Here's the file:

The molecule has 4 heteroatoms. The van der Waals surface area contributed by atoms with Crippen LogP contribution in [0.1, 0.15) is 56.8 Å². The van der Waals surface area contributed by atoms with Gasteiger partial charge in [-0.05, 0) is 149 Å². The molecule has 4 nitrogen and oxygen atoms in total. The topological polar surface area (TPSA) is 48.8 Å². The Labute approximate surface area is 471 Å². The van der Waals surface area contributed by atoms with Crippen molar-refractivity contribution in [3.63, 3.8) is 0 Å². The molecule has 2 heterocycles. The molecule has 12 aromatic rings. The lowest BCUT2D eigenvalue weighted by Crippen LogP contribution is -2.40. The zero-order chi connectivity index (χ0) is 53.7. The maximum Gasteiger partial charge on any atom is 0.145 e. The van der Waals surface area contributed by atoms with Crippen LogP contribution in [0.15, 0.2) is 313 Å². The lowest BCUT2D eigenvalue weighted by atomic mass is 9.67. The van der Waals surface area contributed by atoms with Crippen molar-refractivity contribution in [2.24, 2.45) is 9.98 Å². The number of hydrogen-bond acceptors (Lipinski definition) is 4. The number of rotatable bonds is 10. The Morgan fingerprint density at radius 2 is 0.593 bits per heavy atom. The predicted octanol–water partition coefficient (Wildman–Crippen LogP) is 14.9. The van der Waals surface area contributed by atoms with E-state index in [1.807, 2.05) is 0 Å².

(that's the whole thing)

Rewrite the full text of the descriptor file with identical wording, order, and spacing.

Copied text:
The molecule has 4 heteroatoms. The van der Waals surface area contributed by atoms with Crippen LogP contribution in [0.1, 0.15) is 56.8 Å². The van der Waals surface area contributed by atoms with Gasteiger partial charge in [-0.05, 0) is 149 Å². The molecule has 4 nitrogen and oxygen atoms in total. The topological polar surface area (TPSA) is 48.8 Å². The Labute approximate surface area is 471 Å². The van der Waals surface area contributed by atoms with Crippen molar-refractivity contribution in [3.63, 3.8) is 0 Å². The molecule has 2 heterocycles. The molecule has 12 aromatic rings. The lowest BCUT2D eigenvalue weighted by Crippen LogP contribution is -2.40. The zero-order chi connectivity index (χ0) is 53.7. The maximum Gasteiger partial charge on any atom is 0.145 e. The van der Waals surface area contributed by atoms with Crippen LogP contribution in [0.15, 0.2) is 313 Å². The lowest BCUT2D eigenvalue weighted by atomic mass is 9.67. The van der Waals surface area contributed by atoms with Crippen molar-refractivity contribution in [2.24, 2.45) is 9.98 Å². The number of hydrogen-bond acceptors (Lipinski definition) is 4. The number of rotatable bonds is 10. The Morgan fingerprint density at radius 2 is 0.593 bits per heavy atom. The predicted octanol–water partition coefficient (Wildman–Crippen LogP) is 14.9. The van der Waals surface area contributed by atoms with E-state index in [1.807, 2.05) is 0 Å².